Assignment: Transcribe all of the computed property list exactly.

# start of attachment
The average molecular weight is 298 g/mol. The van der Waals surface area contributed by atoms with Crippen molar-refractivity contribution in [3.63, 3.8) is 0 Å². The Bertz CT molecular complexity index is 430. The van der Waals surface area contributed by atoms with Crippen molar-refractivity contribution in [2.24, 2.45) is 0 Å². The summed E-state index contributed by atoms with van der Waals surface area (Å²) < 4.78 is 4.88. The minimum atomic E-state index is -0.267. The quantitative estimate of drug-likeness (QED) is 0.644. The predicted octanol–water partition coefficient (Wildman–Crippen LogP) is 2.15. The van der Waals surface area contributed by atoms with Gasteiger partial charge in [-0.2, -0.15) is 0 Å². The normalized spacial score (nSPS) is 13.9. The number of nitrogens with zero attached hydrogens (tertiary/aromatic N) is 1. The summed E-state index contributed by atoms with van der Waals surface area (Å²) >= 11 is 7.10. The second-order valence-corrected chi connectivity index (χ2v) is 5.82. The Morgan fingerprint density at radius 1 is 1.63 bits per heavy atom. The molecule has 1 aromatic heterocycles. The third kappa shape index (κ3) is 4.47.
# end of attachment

The average molecular weight is 298 g/mol. The van der Waals surface area contributed by atoms with Crippen molar-refractivity contribution in [3.63, 3.8) is 0 Å². The Bertz CT molecular complexity index is 430. The van der Waals surface area contributed by atoms with Crippen molar-refractivity contribution in [2.24, 2.45) is 0 Å². The summed E-state index contributed by atoms with van der Waals surface area (Å²) < 4.78 is 4.88. The minimum atomic E-state index is -0.267. The quantitative estimate of drug-likeness (QED) is 0.644. The predicted octanol–water partition coefficient (Wildman–Crippen LogP) is 2.15. The van der Waals surface area contributed by atoms with Gasteiger partial charge in [-0.2, -0.15) is 0 Å². The normalized spacial score (nSPS) is 13.9. The number of nitrogens with zero attached hydrogens (tertiary/aromatic N) is 1. The summed E-state index contributed by atoms with van der Waals surface area (Å²) >= 11 is 7.10. The second-order valence-corrected chi connectivity index (χ2v) is 5.82. The Morgan fingerprint density at radius 1 is 1.63 bits per heavy atom. The molecule has 1 aromatic heterocycles. The third kappa shape index (κ3) is 4.47.